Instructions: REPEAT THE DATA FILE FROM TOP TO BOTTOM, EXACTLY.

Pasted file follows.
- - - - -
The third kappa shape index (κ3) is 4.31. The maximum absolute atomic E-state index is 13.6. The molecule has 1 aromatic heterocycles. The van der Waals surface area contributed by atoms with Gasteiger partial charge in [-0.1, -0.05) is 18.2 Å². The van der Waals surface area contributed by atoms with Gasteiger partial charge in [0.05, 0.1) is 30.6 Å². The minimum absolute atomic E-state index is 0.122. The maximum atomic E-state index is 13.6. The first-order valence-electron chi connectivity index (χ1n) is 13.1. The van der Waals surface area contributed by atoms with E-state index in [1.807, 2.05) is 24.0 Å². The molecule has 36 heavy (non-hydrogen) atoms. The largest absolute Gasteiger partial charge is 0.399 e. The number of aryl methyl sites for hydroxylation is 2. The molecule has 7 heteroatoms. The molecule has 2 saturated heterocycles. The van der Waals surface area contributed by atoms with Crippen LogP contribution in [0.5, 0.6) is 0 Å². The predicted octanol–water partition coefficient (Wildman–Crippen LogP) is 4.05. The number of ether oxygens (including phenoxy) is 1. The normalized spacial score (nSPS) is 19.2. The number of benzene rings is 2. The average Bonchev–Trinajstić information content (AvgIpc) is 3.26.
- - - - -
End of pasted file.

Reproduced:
The third kappa shape index (κ3) is 4.31. The maximum absolute atomic E-state index is 13.6. The molecule has 1 aromatic heterocycles. The van der Waals surface area contributed by atoms with Gasteiger partial charge in [-0.1, -0.05) is 18.2 Å². The van der Waals surface area contributed by atoms with Gasteiger partial charge in [0.05, 0.1) is 30.6 Å². The minimum absolute atomic E-state index is 0.122. The maximum atomic E-state index is 13.6. The first-order valence-electron chi connectivity index (χ1n) is 13.1. The van der Waals surface area contributed by atoms with E-state index in [1.807, 2.05) is 24.0 Å². The molecule has 36 heavy (non-hydrogen) atoms. The largest absolute Gasteiger partial charge is 0.399 e. The number of aryl methyl sites for hydroxylation is 2. The molecule has 7 heteroatoms. The molecule has 2 saturated heterocycles. The van der Waals surface area contributed by atoms with Crippen LogP contribution in [0.5, 0.6) is 0 Å². The predicted octanol–water partition coefficient (Wildman–Crippen LogP) is 4.05. The number of ether oxygens (including phenoxy) is 1. The normalized spacial score (nSPS) is 19.2. The number of benzene rings is 2. The average Bonchev–Trinajstić information content (AvgIpc) is 3.26.